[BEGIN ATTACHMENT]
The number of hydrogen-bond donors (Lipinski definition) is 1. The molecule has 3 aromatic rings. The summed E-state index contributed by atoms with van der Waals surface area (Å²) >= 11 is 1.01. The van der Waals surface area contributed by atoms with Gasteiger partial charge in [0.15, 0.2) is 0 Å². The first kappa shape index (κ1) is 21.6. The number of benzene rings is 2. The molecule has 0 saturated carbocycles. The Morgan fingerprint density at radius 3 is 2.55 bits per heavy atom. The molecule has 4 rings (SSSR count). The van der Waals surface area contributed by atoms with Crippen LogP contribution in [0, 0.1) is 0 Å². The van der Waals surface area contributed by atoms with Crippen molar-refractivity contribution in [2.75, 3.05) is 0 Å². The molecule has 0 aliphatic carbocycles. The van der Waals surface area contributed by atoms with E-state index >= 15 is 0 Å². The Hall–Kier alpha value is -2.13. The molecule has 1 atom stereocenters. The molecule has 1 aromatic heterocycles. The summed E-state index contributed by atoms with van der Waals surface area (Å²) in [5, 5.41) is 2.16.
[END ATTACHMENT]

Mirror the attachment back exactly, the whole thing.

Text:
The number of hydrogen-bond donors (Lipinski definition) is 1. The molecule has 3 aromatic rings. The summed E-state index contributed by atoms with van der Waals surface area (Å²) >= 11 is 1.01. The van der Waals surface area contributed by atoms with Gasteiger partial charge in [0.15, 0.2) is 0 Å². The first kappa shape index (κ1) is 21.6. The number of benzene rings is 2. The molecule has 0 saturated carbocycles. The Morgan fingerprint density at radius 3 is 2.55 bits per heavy atom. The molecule has 4 rings (SSSR count). The van der Waals surface area contributed by atoms with Crippen LogP contribution in [0, 0.1) is 0 Å². The van der Waals surface area contributed by atoms with Crippen molar-refractivity contribution in [2.75, 3.05) is 0 Å². The molecule has 0 aliphatic carbocycles. The van der Waals surface area contributed by atoms with E-state index >= 15 is 0 Å². The Hall–Kier alpha value is -2.13. The molecule has 1 atom stereocenters. The molecule has 1 aromatic heterocycles. The summed E-state index contributed by atoms with van der Waals surface area (Å²) in [5, 5.41) is 2.16.